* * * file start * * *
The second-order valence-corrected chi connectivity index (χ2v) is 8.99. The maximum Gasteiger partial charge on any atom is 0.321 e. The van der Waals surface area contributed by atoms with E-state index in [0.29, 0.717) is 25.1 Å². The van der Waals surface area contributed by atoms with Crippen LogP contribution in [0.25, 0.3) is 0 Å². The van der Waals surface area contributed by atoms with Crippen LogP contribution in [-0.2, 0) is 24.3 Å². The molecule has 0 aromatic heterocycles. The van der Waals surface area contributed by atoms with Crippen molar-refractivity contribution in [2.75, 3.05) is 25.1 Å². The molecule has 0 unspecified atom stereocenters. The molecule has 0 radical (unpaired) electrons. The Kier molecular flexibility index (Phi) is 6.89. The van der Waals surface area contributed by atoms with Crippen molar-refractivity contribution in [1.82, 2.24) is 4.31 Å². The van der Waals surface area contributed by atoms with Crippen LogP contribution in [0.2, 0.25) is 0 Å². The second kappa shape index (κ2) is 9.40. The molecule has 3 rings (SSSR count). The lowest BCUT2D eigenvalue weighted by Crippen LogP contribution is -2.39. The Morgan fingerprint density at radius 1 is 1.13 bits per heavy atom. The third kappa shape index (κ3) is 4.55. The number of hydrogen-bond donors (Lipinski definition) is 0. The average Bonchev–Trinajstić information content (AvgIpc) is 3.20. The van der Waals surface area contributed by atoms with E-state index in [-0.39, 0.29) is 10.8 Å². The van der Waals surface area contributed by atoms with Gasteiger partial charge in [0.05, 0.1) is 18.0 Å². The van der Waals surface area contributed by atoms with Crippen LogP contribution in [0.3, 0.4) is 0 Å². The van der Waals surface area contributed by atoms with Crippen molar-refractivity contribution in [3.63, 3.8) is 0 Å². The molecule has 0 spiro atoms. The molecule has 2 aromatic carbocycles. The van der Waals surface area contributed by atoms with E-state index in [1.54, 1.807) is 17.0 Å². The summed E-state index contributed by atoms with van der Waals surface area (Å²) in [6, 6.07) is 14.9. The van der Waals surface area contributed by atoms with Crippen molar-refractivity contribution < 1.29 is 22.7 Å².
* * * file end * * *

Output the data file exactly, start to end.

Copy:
The second-order valence-corrected chi connectivity index (χ2v) is 8.99. The maximum Gasteiger partial charge on any atom is 0.321 e. The van der Waals surface area contributed by atoms with E-state index in [0.29, 0.717) is 25.1 Å². The van der Waals surface area contributed by atoms with Crippen LogP contribution in [0.25, 0.3) is 0 Å². The van der Waals surface area contributed by atoms with Crippen LogP contribution in [-0.2, 0) is 24.3 Å². The molecule has 0 aromatic heterocycles. The van der Waals surface area contributed by atoms with Crippen molar-refractivity contribution in [2.75, 3.05) is 25.1 Å². The molecule has 0 unspecified atom stereocenters. The molecule has 0 radical (unpaired) electrons. The Kier molecular flexibility index (Phi) is 6.89. The van der Waals surface area contributed by atoms with Crippen molar-refractivity contribution in [1.82, 2.24) is 4.31 Å². The van der Waals surface area contributed by atoms with Crippen LogP contribution in [0.2, 0.25) is 0 Å². The second kappa shape index (κ2) is 9.40. The molecule has 3 rings (SSSR count). The lowest BCUT2D eigenvalue weighted by Crippen LogP contribution is -2.39. The Morgan fingerprint density at radius 1 is 1.13 bits per heavy atom. The third kappa shape index (κ3) is 4.55. The number of hydrogen-bond donors (Lipinski definition) is 0. The average Bonchev–Trinajstić information content (AvgIpc) is 3.20. The van der Waals surface area contributed by atoms with E-state index in [-0.39, 0.29) is 10.8 Å². The van der Waals surface area contributed by atoms with Gasteiger partial charge in [0.05, 0.1) is 18.0 Å². The van der Waals surface area contributed by atoms with Crippen LogP contribution in [0.3, 0.4) is 0 Å². The van der Waals surface area contributed by atoms with Crippen molar-refractivity contribution in [3.63, 3.8) is 0 Å². The molecule has 0 spiro atoms. The molecule has 2 aromatic carbocycles. The van der Waals surface area contributed by atoms with E-state index in [1.54, 1.807) is 17.0 Å². The summed E-state index contributed by atoms with van der Waals surface area (Å²) in [6, 6.07) is 14.9. The van der Waals surface area contributed by atoms with Crippen molar-refractivity contribution < 1.29 is 22.7 Å².